Moore's Law is a well known part of history of Intel.  Lesser known is how that impacts the networking world.  Many of the features of modern Ethernet are offload workloads from the processor(s).  The effect of Moore's law is that the CPU gets faster at doing those workloads at the same rate that the Ethernet controller does.  At Intel, we learned that lesson with our PRO/100 Smart adapter and it really came home with our PRO/100 Intelligent adapter.  These are older 10/100 megabit adapters and they were offloading IPX workloads.  The cards had processors on board to put together IPX data streams and move the data into the memory of the host system.  The PRO/100 Smart came out just as the Intel486™  to Pentium® processor transition was happening.  The 486 and this new thing called PCI bus, really couldn't handle the 100Mb workloads.  The Smart moved the datagram assembly into the coprocessor and things were good (on the early Pentiums at least).  However, as the same cards went into faster buses and faster systems, the net improvements went down.  We upgraded the PRO/100 Smart into the PRO/100 Intelligent with a faster coprocessor and Ethernet controllers (not to mention almost half the size) but things didn't reflect as well as we had hoped.  The Pentium II processor was out and the PCI chipsets had gained significant performance since their introduction.  Even with the coming Gigabit transition, we could see the writing on the wall.  The power of the coprocessor would never be more than the gains of power of the processor via Moore's law.  The data offload would work for one generation, then be made worthless by the next processor.  We looked into making a third generation offload card for the Gigabit generation, but we figured out that within six months of launch, another Intel CPU would come out to remove any performance advantage the offloads created.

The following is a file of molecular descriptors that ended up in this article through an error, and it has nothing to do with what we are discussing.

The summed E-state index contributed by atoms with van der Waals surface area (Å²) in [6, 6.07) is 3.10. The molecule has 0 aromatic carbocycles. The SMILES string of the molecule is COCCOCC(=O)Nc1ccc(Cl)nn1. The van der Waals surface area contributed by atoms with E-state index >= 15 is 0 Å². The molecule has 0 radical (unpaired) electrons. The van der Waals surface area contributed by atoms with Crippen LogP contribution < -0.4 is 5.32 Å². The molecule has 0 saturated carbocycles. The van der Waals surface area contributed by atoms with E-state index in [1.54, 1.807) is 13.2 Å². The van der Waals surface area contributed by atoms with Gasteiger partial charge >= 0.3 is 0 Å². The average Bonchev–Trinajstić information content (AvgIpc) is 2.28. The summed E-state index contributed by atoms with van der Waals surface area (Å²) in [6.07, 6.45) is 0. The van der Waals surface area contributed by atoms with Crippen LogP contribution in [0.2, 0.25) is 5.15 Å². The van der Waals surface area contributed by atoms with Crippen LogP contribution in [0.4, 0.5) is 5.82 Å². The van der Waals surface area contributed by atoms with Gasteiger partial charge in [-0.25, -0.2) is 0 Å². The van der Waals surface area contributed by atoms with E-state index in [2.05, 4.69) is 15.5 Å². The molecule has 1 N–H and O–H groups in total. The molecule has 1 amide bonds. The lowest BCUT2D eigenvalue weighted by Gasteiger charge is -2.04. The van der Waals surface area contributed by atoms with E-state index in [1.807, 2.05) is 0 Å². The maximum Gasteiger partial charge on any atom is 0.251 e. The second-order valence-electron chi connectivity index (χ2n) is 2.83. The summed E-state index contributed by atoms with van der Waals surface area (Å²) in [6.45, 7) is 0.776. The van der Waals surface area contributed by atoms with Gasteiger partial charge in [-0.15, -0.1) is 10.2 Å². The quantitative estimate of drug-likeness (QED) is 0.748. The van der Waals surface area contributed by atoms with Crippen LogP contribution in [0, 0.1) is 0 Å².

Software was already a problem since the operating system likes to control things like the network interface.  When data movement is offloaded from the domain of the O/S, it can take a lot of work with the O/S vendor.  With our IPX offloads, that just meant working with Novell*.  They were very willing partners.  But not all vendors and O/S teams are like that.  Because the code that runs on the coprocessor is closed source, it can have very limited acceptance in open source engagements.  The code on the coprocessor would also be subject to defects that could be harder to fix in the field than a driver issue.  Nobody really likes having to get new firmware.  Not to mention what could happen if an exploit was in the offload code.  With the O/S in charge, the risk of exploits can be limited since the admin can close off ports, or hand patch the exploit.  In the coprocessor model, you are at the mercy of the adapter vendor.  And the only mitigation is to either turn off the coprocessor (which may not always be an option) or remove or shutdown the card.  Not something our customer support people were very happy about having to recommend.

           The return on investment calculation was easy when we looked at it.  Moore's Law would always put our coprocessor to reduced effectiveness almost by the time the card shipped.  The software model was easy on paper, but the realities of O/S vendors, exploit risks and field upgrades made it very complex.  No matter how many we shook the magic 8 ball, all signs pointed to No.

So our IPX offload engine card family ended before the third generation was launched.  We put our efforts into dataflow efficiency and stateless offloads that would provide value no matter the CPU abilities.  This has provided value to our customer no matter what processor goes into it. Fighting Moore’s Law is like fighting the tide. Rather, we took the strategy to ride the tide and use stateless offloads to reduce latency. Today, our strategy has paid off; we have systems that can saturate multiple bidirectional 10 Gigabit links.